Titans for Titus
Products & Services at MoMA
*Automation systems: Creston Control with Auto Patch for *video and audio switching
*Film projectors: Kinoton FP 38 ES dual gauge 16/35 mm electronic intermittent and shutters
*Video/digital capabilities: laserdisc, DVD and VHS (NTSC and Pal), 3/4-inch video (NTSC and Pal), one-inch NTSC, Mini DV and DV Cam NTSC, Beta Cam and Digi Beta Cam (NTSC and Pal), HD Cam 1080i, 60i, 50i, 24p 25p, 24psf.
*Christie X4 DLP, to be upgraded in the near future to either 2K or 4K chipset projectors
*Subtitling system: DTS CSS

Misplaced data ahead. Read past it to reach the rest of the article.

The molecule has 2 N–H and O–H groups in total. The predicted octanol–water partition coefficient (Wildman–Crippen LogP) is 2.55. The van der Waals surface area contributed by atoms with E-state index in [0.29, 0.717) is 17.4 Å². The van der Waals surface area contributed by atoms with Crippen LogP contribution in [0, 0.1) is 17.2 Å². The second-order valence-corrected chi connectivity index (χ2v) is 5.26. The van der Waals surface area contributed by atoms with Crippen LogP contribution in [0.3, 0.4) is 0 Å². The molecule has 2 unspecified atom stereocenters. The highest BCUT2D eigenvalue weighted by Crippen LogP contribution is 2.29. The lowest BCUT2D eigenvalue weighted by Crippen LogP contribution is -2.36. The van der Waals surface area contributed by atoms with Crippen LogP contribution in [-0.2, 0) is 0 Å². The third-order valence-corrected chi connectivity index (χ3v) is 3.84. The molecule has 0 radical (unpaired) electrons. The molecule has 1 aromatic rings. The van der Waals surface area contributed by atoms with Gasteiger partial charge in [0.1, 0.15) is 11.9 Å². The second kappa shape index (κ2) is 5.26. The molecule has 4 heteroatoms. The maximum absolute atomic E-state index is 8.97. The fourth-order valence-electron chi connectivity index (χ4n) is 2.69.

*Lenses: Schneider CineLux for all aspect ratios from 1:33 to anamorphic 2.35:1
*Lamphouses: Kinoton 4,000-watt
*Amplifiers: QSC with DCM3 crossovers processors
*Speakers: JBL 4632 Tri-amped screen arrays with subwoofers
*Sound formats: Dolby CP 650 from 01 mono thru SRD and 7.1 for video formats
*Intercom, public address system: EAW with Sound Web processing (installed by SPL, IBM as consultants)
*Projection and sound installation by CTS, Pomona, NY; Creston control automation by Audio Video and Control, New York, NY
*Chairs: American Seating (Titus 1) and Fortuna Prau (Titus 2)
*Curtains: Maharin fabric (by Gallery 17, Pomona, NY)
*Screen and masking systems: Lesna Canada , installed by Gallery 17, Pomona, NY
*Stage lighting: Source 4 Revolution fixtures (Titus 1), Claypackey fixtures (Titus 2)
*Ticketing software: Vista